I’m not sure how much it stands up to scrutiny, though. The sheer amount of detail about Peru, including little nuggets like the fact they have white taxis there, makes me think Savile’s probably been there; yet for all the loving detail paid to the SAS guys, even the most casual of Andy McNab readers would find issues with it (why for instance would ‘Stark’ need to have been with the Gurkhas in Cambodia to have jungle warfare experience when an SAS’s initial training includes jungle warfare tactics in Malaysia and Brunei?).

Still, all this research does mean one thing, at least: Cutter and co actually seem like they might have been to university. While the early evening, kiddie slot on ITV1 means that long words are almost verboten on the TV show, Connor, Cutter, Steven and Abby gas on about isoprenoids; Jenny muses about the Aristotelian concept of the soul; even the SAS guys are quoted from Shakespeare. 

Of the main characters, Abbie gets very little to do except tend wounds and bicker with Connor; Stephen ends up with even less personality and action-time than he does on-screen (I even forgot he was there for a while), But Cutter, Connor and Jenny get a reasonable number of paragraphs each and come out of it relatively rounded. However, Cutter gets the lion’s share of the book and spends most of it moping after Jenny and generally being dour.

Nevertheless, the book races along at a good clip, once it gets over its initial tussle with a thesaurus:

The rainforest spoke with the tongues of Peruvian devils… the place was alive with the constant chittering of insects; the deep-throated rumbles of the yellow-backed toads; the raucous caws of the colourful birds…the scuttle of tuco-tuco, sloths and opossum through the thick vegetation; the slithering of the lachesis muta through the thick grasses; the soft susurrus of the leaves…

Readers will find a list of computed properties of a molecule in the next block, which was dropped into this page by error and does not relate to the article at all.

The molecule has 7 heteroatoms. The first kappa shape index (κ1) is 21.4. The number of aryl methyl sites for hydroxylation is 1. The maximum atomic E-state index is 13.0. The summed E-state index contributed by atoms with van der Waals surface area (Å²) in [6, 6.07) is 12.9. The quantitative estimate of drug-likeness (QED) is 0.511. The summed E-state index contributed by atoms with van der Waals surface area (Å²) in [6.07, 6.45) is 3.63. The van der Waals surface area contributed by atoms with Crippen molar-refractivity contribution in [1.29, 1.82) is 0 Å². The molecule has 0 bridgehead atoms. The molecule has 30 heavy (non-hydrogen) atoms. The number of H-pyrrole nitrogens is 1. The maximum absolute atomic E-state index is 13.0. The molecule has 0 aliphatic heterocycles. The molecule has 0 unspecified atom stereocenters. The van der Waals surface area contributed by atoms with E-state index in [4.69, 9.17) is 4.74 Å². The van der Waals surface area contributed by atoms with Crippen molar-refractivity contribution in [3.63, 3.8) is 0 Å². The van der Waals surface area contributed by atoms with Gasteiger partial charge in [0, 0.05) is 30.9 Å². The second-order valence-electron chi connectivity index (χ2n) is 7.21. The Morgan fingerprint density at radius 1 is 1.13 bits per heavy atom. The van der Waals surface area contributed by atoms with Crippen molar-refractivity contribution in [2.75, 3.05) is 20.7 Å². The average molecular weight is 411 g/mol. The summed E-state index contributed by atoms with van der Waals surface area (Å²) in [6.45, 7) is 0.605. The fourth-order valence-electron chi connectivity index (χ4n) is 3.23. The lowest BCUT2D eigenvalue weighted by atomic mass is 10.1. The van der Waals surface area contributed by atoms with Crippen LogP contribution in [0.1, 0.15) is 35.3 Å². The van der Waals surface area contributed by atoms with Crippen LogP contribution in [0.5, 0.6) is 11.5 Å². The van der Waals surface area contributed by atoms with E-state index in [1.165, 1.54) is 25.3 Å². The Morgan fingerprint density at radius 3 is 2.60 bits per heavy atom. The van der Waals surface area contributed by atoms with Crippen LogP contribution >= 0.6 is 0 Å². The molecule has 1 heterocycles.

Description is minimal after that initial phase, except where it serves to demonstrate research. Dialogue is mostly pretty good, except where Savile gets bitten by the purple prose bug (p158, for example, has this classic from Cutter: "You are a good man, Connor Temple. You’ve got a good heart. But this, this goes beyond heart and courage into a world of injustice that even the biggest heart can’t conquer.")

But most of the time, Savile paints a convincing portrait of Peru and a bunch of rubbish action heroes but not bad scientists seriously out of their depth among Bad People. If you enjoy an action story, this ain’t bad and if you’re looking for something for a teenager, particularly a teenage boy, this would probably go down well. It also hints at some of the untapped possibilities of the show that time slot and budget prohibit it from doing.

Rating: 6/10

Competition time
As mentioned, now’s your chance to win an actual, honest-to-goodness prize. Since this was a review copy sent to me by Titan and I don’t have much of a use for it anymore, the prize is a lovely pristine review copy of Primeval – Shadow of the Jaguar. I’ll post it to you and everything (so only UK readers are eligible for entry since my largesse has limits).

All you have to do is leave an amusing comment below – preferably Primeval related and avoiding anything along the lines of "Doyouthinkhesaurus". The most amusing comment, which will be arbitrarily chosen by me on 16th April 2008, will win the book. I’ll announce the prize on the blog, so don’t forget to include your email address when leaving the comment – it won’t be published, don’t worry – so that I can let you know you’ve won and get a postal address off you. Good luck!




  • OK brain not in gear just yet for the clever competition. Actually I may pass on that as it’s not my forte…